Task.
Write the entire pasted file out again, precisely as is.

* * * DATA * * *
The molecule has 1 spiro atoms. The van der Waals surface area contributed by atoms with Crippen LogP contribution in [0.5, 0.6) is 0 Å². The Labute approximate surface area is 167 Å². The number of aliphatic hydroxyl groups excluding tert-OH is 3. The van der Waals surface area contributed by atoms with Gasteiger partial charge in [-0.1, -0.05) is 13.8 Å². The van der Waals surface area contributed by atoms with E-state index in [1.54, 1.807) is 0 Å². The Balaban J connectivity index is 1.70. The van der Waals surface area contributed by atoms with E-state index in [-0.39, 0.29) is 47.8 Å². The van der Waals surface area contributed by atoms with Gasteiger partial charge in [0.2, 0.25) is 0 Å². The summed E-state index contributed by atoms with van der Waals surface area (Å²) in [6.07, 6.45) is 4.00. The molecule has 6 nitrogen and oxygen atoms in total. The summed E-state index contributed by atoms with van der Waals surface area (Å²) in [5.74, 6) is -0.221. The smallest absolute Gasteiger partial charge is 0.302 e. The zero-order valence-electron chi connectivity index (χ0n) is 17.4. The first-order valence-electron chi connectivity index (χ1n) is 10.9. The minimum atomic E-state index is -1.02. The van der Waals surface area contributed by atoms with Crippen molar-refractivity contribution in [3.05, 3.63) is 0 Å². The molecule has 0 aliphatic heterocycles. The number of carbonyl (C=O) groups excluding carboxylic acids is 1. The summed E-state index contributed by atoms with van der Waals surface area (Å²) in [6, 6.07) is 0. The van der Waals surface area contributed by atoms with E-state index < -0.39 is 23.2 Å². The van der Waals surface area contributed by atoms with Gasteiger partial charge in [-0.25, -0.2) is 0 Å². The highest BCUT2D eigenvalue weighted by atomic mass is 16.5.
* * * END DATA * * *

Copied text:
The molecule has 1 spiro atoms. The van der Waals surface area contributed by atoms with Crippen LogP contribution in [0.5, 0.6) is 0 Å². The Labute approximate surface area is 167 Å². The number of aliphatic hydroxyl groups excluding tert-OH is 3. The van der Waals surface area contributed by atoms with Gasteiger partial charge in [-0.1, -0.05) is 13.8 Å². The van der Waals surface area contributed by atoms with E-state index in [1.54, 1.807) is 0 Å². The Balaban J connectivity index is 1.70. The van der Waals surface area contributed by atoms with E-state index in [-0.39, 0.29) is 47.8 Å². The van der Waals surface area contributed by atoms with Gasteiger partial charge in [0.2, 0.25) is 0 Å². The summed E-state index contributed by atoms with van der Waals surface area (Å²) in [6.07, 6.45) is 4.00. The molecule has 6 nitrogen and oxygen atoms in total. The summed E-state index contributed by atoms with van der Waals surface area (Å²) in [5.74, 6) is -0.221. The smallest absolute Gasteiger partial charge is 0.302 e. The zero-order valence-electron chi connectivity index (χ0n) is 17.4. The first-order valence-electron chi connectivity index (χ1n) is 10.9. The minimum atomic E-state index is -1.02. The van der Waals surface area contributed by atoms with Crippen molar-refractivity contribution in [3.05, 3.63) is 0 Å². The molecule has 0 aliphatic heterocycles. The number of carbonyl (C=O) groups excluding carboxylic acids is 1. The summed E-state index contributed by atoms with van der Waals surface area (Å²) in [6, 6.07) is 0. The van der Waals surface area contributed by atoms with E-state index < -0.39 is 23.2 Å². The van der Waals surface area contributed by atoms with Gasteiger partial charge in [-0.25, -0.2) is 0 Å². The highest BCUT2D eigenvalue weighted by atomic mass is 16.5.